Academic journal article Style

Disjunctive Numerals of Estimation

Academic journal article Style

Disjunctive Numerals of Estimation

Article excerpt

1. Introduction

English contains a number of expressions of the form m or n, where m and n are numerals, with the meaning 'from m to n.' I call such expressions disjunctive numerals of estimation, or DNEs. Examples 1-4 illustrate the use of these expressions:

(1) My family's been waiting four or five hours for a flight to Florianopolis.

(2) This saying has fifteen or twenty meanings.

(3) Let me have thirty or forty dollars.

(4) Your call will be answered in the next ten or twenty minutes.

Example 1 may be used to assert that my family has been waiting from 4 to 5 hours, not for either exactly 4 or exactly 5 hours. More precisely, one should say that the expression is ambiguous between, on the one hand, an exactor literal interpretation of four or five, in which my family is said to have been waiting either 4 or 5 hours and not some intermediate amount of time (such as 4 hours and 30 minutes) and, on the other hand, an idiomatic "estimation" interpretation of four or five, in which my family is said to have been waiting from 4 to 5 hours; and one should also say that the second interpretation is much more likely to be given to the sentence than the first. The range interpretation of DNEs is even clearer in examples 2-4, where the interval between m and n is greater than 1. For example, sentence 2 under this interpretation is true if the number of meanings of the saying in question has any value from 15 to 20 and is false otherwise, similarly for examples 3 and 4.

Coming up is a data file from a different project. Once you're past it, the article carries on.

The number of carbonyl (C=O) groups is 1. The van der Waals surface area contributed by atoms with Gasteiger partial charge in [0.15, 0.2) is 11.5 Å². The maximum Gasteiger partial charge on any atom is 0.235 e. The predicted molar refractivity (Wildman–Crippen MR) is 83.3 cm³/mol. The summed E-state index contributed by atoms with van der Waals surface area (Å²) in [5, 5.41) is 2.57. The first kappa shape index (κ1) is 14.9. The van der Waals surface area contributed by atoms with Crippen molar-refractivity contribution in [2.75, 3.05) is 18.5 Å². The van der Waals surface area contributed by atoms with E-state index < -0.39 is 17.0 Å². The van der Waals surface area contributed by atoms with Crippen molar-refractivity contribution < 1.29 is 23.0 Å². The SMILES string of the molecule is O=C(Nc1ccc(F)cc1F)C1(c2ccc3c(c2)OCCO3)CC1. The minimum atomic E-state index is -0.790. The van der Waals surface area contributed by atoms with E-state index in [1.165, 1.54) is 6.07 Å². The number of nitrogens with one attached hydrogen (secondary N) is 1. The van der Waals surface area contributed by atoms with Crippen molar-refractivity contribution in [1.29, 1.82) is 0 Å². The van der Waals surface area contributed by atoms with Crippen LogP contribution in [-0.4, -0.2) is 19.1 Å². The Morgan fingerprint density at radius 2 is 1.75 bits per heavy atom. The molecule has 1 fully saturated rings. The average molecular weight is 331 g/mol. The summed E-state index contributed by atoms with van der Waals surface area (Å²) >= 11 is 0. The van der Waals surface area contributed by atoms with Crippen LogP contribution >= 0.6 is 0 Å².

The literal and idiomatic interpretations of a DNE coincide in truth value if the interval between m and n equals 1 and the DNE modifies a noun that is normally enumerated in discrete (integral) values, as in 5:

(5) There are four or five people ahead of us in line.

In such cases, nevertheless, the literal and idiomatic interpretations of DNEs should be distinguished. Under the latter, 5 is understood as providing an estimate of the number of people ahead of us in line, whereas under the former, it is understood as specifying a disjunction of exactly how many people are ahead of us in line.

DNEs have been around for a long time in English. The following excerpt is from a report written shortly after the British takeover of New Amsterdam in 1664, quoted in Keller. DNEs are italicized:

(6) There are about nine or ten three Mast Vessels of about eighty or a Hundred tons burthen, two or three ketches and Barks of about forty Tun, and about twenty Sloops of about twenty or five and twenty Tun belonging to the Government--all of which Trade for England, Holland and the West Indies, except five or six, sloops that use the river Trade to Albany and that way. (34)

Not all expressions of the form m or n, qualify as DNEs, however, as the following examples show:

(7) My family's been waiting two or five hours for a flight to Florianopolis.

(8) This saying has eleven or twenty-two meanings.

(9) Let me have forty or thirty dollars.

Example 7 would be used to say only that my family has been waiting either 2 or 5 hours, and not for an intermediate period of time, such as 3 hours. Thus the expression two or five in that example behaves only as an ordinary disjunction, not as a DNE. Similarly, example 8 would be used to say that the saying in question has either 11 or 22 meanings, not some intermediate number, such as 16. Finally, example 9 would be used to request either $40 or $30, not any amount of money in between.

2. Principles of Interpretation for DNEs

Genuine DNEs in English conform to certain principles of formation. For convenience in stating these principles, let M and N be the numbers that the numerals m and n respectively stand for; let D be the difference between N and M; and let R be the ratio of M to N. The principles are given in 10-12. (1)

(10) D is a nonnegative power of 10 or is 1/2 or 1/5 of a nonnegative power of 10 (i. …

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